Karama's Arab Film Festival kicks off with Palestinian film
Karama is a non-profit organization made up of Arab and non-Arab members. This Friday the organization kicks off its 11th annual San Diego Arab Film Festival.
Karama focuses on issues of the Arab and Islamic world with a special emphasis on Palestine. In 2012, it launched a film festival.
"The film festival has always had two goals," explained Larry Christian, president of Karama. "One was to be a celebration of Arab culture by the local community who has long not been recognized. The other part of it was to show the community at large an honest and real portrayal of Arab culture; show its essential humanity, its creativity, and recognize that Arab culture has been a dynamic, major contributor to world culture as we know it. And that by doing that, we then provide a basis to overcome the very negative stereotypes that dominate public discourse about Arabs and that have been true in film terms since Rudolph Valentino and 'The Sheik,' but especially since 9/11. Film is a really good medium for showing humanity."
And that’s why film is an excellent medium to challenge stereotypes. It can also offer different perspectives on histories people may think they know. Histories that have been taught to many from a white, Western point of view.
"Heliopolis," screening March 26, looks to Algerian resistance to French colonialism in 1945 while "Trapped," screening March 19, focuses on women from diverse social backgrounds who find themselves caught up in the turmoil of the early days of the 2011 Egyptian Revolution. Both films show a side of history that people do not often see.
The well-crafted "Heliopolis" reveals the horrors of the French massacre of tens of thousands of Muslims just after the end of World War II. And to dig deeper into that colonial history, Karama pairs that film with "Their Algeria," a documentary about a couple, who came to France from Algeria 60 years ago and reflect on what led them to leave their homeland.
The festival showcases films that not only address global issues but which also look at smaller, more personal stories. Women are figured centrally in many of this year's film selections. One showcase film, "The Daughters of Abdulrahman," looks to the various struggles of four sisters in modern day Jordan. The film leans toward melodrama but is anchored by four outstanding female performances and a heartfelt compassion for the challenges they face.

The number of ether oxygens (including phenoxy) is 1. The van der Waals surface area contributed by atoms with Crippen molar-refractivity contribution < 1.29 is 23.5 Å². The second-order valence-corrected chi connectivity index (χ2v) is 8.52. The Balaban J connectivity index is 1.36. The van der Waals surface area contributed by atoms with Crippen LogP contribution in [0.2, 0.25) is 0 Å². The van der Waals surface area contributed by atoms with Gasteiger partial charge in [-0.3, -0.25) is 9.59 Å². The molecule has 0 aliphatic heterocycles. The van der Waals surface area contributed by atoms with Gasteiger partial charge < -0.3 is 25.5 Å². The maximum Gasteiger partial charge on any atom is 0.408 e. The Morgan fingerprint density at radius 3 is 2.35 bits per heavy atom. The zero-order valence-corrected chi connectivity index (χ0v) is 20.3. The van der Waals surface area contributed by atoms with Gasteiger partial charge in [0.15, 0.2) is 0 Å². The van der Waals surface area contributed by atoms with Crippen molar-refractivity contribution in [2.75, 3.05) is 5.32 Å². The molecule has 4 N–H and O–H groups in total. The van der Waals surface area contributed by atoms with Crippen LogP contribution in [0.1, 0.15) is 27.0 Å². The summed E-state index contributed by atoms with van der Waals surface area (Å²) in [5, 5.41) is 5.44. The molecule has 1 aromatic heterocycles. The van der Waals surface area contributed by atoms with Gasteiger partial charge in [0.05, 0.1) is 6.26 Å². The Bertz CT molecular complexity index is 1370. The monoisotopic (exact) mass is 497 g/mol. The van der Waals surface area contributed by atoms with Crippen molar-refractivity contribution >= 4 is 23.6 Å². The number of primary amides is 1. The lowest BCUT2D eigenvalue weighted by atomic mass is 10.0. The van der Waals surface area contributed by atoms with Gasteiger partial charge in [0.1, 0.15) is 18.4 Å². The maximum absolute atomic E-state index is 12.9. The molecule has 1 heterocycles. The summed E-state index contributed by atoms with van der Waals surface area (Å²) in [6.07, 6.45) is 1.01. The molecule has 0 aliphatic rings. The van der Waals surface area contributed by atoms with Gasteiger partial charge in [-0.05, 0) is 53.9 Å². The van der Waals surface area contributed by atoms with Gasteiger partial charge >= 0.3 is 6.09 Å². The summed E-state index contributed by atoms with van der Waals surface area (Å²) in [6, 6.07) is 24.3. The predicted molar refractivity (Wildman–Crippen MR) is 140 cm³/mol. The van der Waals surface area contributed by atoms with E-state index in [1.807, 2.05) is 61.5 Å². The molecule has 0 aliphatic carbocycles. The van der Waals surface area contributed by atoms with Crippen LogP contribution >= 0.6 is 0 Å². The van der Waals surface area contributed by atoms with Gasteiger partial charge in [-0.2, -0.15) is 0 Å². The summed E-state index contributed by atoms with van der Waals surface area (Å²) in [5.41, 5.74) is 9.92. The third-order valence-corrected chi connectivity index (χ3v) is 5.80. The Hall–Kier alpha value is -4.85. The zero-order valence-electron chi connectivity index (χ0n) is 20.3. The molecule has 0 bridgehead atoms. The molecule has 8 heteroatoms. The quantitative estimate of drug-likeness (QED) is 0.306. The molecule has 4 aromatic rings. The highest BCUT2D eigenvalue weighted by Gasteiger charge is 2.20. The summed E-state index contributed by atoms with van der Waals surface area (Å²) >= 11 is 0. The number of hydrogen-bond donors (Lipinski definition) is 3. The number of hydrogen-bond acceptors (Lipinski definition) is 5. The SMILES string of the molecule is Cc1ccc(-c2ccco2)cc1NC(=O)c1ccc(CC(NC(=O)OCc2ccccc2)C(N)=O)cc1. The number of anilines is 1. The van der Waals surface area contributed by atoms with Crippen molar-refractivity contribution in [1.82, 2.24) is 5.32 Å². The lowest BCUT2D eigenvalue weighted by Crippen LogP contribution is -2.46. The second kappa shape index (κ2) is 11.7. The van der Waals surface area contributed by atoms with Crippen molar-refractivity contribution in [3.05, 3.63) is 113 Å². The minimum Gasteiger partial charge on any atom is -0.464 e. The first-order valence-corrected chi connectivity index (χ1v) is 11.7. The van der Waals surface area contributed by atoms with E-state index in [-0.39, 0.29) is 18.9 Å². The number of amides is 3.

The festival opens Friday night with the Palestinian film "The Stranger" set in the occupied Golan Heights.
"We didn't plan it this way but our opening night film is timely," Christian said. "How it is that there are occupations and annexations that happen in Europe that are widely condemned, [but] those that happen in the Arab world are accepted and recognized even by the U.S."
Christian, who is not Arab, got involved with the Arab community in San Diego decades ago. His interest in social activism began when he was studying history at UC Berkeley in the 1960s.
"I had an interest in the issues of how the colonized world was responding to the growing national liberation movement and independence of so many countries in that period," he recalled. "I concluded then that the history of my lifetime was really going to revolve around how that happened, and the goals and success of the colonized people in achieving their aspirations."
In the 1980s, his wife, a lawyer, became involved in a case in Los Angeles — referred to as the L.A. Eight — where a group of Palestinians were raided and apprehended by the FBI, and the government wanted to deport them for being radicals.
"So I started to get involved in that," Christian said. "And then the first Palestinian intifada happened, and a group of Arabs started having nightly vigils. One of them, who I had met through this other L.A. Eight case, approached me and said they really needed to have some literature to be able to give to people ... so they really wanted someone who was a native English speaker to develop those, and I would be that person. So that evolved into the precursor of Karama, which was called the Middle East Cultural and Information Center."
Christian added that because he is retired he has more time than many of the other board members to devote to running a film festival.
Karama’s Arab Film Festival runs the next three weekends in person at the Museum of Photographic Arts with a program of shorts running online March 11 through April 4.
Arabic dinners will be available for purchase each night of the festival. A special North African menu will be offered on closing night. Advance purchase price is $12. On-site purchase price is $14. Price includes dinner, water and sales tax. Baklava, coffee and tea will be available for an additional $2.00.
Film festival line up:
Friday, March 11, 7:30 PM
"The Stranger" (2021, Palestine)
Directed by Ameer Fahker Eldin
Saturday, March 12, 6:00 PM
"Eleven Reflections on September" (2021, U.S.)
Directed by Andrea Assaf
"Selahy (My Weapon)" (short film)
Directed by Alaa Zabara
"Casablanca Beats" (2021, Morocco)
Directed by Nabil Ayouch
Friday, March 18, 7:30 PM
"Farah" (2021, Lebanon)
Directed by Kenton Oxley and Hassiba Freiha
Saturday, March 19, Europa 6:15 PM
"Trapped" (2021, Egypt)
Directed by Manal Khaled
"The Daughters of Abdulrahman" (2021, Jordan)
Directed by Zaid Abu Hamdan
Friday, March 25, 7:30 PM
"The Anger" (2021, Lebanon, Germany)
Directed by Maria Ivanova
Saturday, March 26, 6:15 PM
"Their Algeria" (2020, Algeria, Qatar, Switzerland, France)
Directed by Lina Soualem
"Heliopolis" (2021, Algeria)
Directed by Djafar Gacem